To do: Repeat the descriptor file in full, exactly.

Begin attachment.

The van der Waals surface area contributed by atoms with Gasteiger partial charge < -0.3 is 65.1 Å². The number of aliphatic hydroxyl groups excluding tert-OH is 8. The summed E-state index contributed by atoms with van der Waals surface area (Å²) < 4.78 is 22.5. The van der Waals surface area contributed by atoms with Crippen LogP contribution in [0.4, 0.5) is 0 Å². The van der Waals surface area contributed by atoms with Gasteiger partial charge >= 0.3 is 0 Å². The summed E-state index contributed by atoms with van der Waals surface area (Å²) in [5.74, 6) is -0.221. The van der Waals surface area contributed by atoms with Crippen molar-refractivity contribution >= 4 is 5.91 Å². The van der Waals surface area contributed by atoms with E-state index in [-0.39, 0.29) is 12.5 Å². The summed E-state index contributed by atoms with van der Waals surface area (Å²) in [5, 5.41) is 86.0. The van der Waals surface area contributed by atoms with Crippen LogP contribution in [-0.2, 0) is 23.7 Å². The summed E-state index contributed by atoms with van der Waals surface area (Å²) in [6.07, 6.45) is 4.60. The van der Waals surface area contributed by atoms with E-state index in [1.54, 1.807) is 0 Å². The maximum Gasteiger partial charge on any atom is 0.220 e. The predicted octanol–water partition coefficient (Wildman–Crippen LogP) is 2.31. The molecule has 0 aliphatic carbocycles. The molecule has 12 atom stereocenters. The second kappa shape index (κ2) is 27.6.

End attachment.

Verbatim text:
The van der Waals surface area contributed by atoms with Gasteiger partial charge < -0.3 is 65.1 Å². The number of aliphatic hydroxyl groups excluding tert-OH is 8. The summed E-state index contributed by atoms with van der Waals surface area (Å²) < 4.78 is 22.5. The van der Waals surface area contributed by atoms with Crippen LogP contribution in [0.4, 0.5) is 0 Å². The van der Waals surface area contributed by atoms with Gasteiger partial charge >= 0.3 is 0 Å². The summed E-state index contributed by atoms with van der Waals surface area (Å²) in [5.74, 6) is -0.221. The van der Waals surface area contributed by atoms with Crippen molar-refractivity contribution >= 4 is 5.91 Å². The van der Waals surface area contributed by atoms with E-state index in [-0.39, 0.29) is 12.5 Å². The summed E-state index contributed by atoms with van der Waals surface area (Å²) in [5, 5.41) is 86.0. The van der Waals surface area contributed by atoms with Crippen LogP contribution in [-0.2, 0) is 23.7 Å². The summed E-state index contributed by atoms with van der Waals surface area (Å²) in [6.07, 6.45) is 4.60. The van der Waals surface area contributed by atoms with E-state index in [1.54, 1.807) is 0 Å². The maximum Gasteiger partial charge on any atom is 0.220 e. The predicted octanol–water partition coefficient (Wildman–Crippen LogP) is 2.31. The molecule has 0 aliphatic carbocycles. The molecule has 12 atom stereocenters. The second kappa shape index (κ2) is 27.6.